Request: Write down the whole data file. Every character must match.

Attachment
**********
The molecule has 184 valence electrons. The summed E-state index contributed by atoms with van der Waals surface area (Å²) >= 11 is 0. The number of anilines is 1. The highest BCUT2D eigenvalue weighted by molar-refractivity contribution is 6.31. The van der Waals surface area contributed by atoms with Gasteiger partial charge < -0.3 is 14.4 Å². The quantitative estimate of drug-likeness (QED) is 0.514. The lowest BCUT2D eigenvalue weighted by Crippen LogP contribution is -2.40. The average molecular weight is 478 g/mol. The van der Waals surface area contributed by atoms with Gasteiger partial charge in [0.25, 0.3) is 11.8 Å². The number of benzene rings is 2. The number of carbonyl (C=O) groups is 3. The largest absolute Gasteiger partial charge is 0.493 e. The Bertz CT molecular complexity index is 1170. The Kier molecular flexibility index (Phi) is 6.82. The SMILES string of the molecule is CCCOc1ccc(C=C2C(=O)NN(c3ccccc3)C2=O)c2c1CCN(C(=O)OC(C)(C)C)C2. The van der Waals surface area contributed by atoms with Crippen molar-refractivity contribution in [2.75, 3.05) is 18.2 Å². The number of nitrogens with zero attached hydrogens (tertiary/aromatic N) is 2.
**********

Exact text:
The molecule has 184 valence electrons. The summed E-state index contributed by atoms with van der Waals surface area (Å²) >= 11 is 0. The number of anilines is 1. The highest BCUT2D eigenvalue weighted by molar-refractivity contribution is 6.31. The van der Waals surface area contributed by atoms with Gasteiger partial charge < -0.3 is 14.4 Å². The quantitative estimate of drug-likeness (QED) is 0.514. The lowest BCUT2D eigenvalue weighted by Crippen LogP contribution is -2.40. The average molecular weight is 478 g/mol. The van der Waals surface area contributed by atoms with Gasteiger partial charge in [0.25, 0.3) is 11.8 Å². The number of benzene rings is 2. The number of carbonyl (C=O) groups is 3. The largest absolute Gasteiger partial charge is 0.493 e. The Bertz CT molecular complexity index is 1170. The Kier molecular flexibility index (Phi) is 6.82. The SMILES string of the molecule is CCCOc1ccc(C=C2C(=O)NN(c3ccccc3)C2=O)c2c1CCN(C(=O)OC(C)(C)C)C2. The van der Waals surface area contributed by atoms with Crippen molar-refractivity contribution in [2.75, 3.05) is 18.2 Å². The number of nitrogens with zero attached hydrogens (tertiary/aromatic N) is 2.